The EPO Boards of Appeal has published its Annual Report 2020, which shows a reduction in its case backlog. This is despite a shift to remote working and a forced break in spring. Despite the pandemic, the Boards of Appeal is on track to realise the objectives set out following its structural reform in 2017.
15 April 2021 by Amy Sandys
The European Patent Office Boards of Appeal has published its annual report 2020. It was a year which both helped and hindered the organisation’s ability to implement its five-year strategy.
The Boards of Appeal, which is the first and final judicial instance before the EPO, is bound only by the European Patent Convention. As such, it acts – and is situated – almost independently of the EPO in Munich. Over the past year, the coronavirus pandemic has necessitated organisational and structural changes to its running, as well as to its long-term strategy.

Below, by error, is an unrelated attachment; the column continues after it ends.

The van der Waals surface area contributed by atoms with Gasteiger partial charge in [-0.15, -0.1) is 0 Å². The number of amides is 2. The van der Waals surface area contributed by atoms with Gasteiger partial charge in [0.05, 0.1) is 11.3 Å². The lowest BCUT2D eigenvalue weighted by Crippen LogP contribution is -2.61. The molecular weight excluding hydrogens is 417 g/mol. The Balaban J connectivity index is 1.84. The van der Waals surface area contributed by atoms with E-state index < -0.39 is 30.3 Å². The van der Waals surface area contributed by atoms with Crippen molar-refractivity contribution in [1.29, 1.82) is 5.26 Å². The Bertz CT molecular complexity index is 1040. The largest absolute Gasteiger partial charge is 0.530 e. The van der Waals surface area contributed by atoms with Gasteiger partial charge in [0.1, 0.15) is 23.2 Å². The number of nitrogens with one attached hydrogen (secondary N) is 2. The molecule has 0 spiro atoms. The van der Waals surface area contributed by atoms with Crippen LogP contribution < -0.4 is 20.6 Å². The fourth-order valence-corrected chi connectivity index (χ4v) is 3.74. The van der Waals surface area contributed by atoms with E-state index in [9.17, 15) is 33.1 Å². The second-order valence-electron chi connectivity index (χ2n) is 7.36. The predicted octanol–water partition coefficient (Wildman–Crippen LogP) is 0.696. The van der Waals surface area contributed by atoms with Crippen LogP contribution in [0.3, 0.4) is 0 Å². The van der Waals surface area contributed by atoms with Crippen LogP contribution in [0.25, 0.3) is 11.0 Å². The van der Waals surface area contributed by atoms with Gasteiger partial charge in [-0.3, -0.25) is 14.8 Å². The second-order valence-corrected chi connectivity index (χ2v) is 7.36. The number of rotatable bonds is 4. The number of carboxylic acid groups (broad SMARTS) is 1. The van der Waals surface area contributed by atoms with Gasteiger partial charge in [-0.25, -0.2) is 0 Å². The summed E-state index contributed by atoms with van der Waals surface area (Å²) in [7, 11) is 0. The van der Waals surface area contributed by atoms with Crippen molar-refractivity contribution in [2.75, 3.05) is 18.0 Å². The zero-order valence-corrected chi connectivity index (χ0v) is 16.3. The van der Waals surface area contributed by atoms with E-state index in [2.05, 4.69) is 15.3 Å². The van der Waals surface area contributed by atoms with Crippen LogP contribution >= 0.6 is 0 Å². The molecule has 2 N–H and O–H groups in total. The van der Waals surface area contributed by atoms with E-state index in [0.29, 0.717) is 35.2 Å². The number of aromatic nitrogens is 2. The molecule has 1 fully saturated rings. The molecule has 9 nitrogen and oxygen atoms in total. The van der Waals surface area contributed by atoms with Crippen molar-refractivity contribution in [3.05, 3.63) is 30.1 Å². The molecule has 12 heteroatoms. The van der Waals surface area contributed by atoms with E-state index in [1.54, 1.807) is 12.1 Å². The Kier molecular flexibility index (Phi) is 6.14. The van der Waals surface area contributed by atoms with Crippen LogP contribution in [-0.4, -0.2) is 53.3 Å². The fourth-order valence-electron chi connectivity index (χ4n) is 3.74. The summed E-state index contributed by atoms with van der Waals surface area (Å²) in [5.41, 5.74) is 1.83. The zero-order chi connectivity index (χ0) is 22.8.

Despite the global pandemic, the Boards of Appeal has decreased its backlog of pending cases by 10.3%, from 9,234 technical appeals in 2019 to 8,280 in 2020. Technical appeals constitute the vast majority of Boards of Appeal cases, with the organisation thus using them as a yardstick for the development of work.
The EPO Boards of Appeal is also taking steps to ensure that, by tackling the backlog, it is not compromising its quality in decision-making.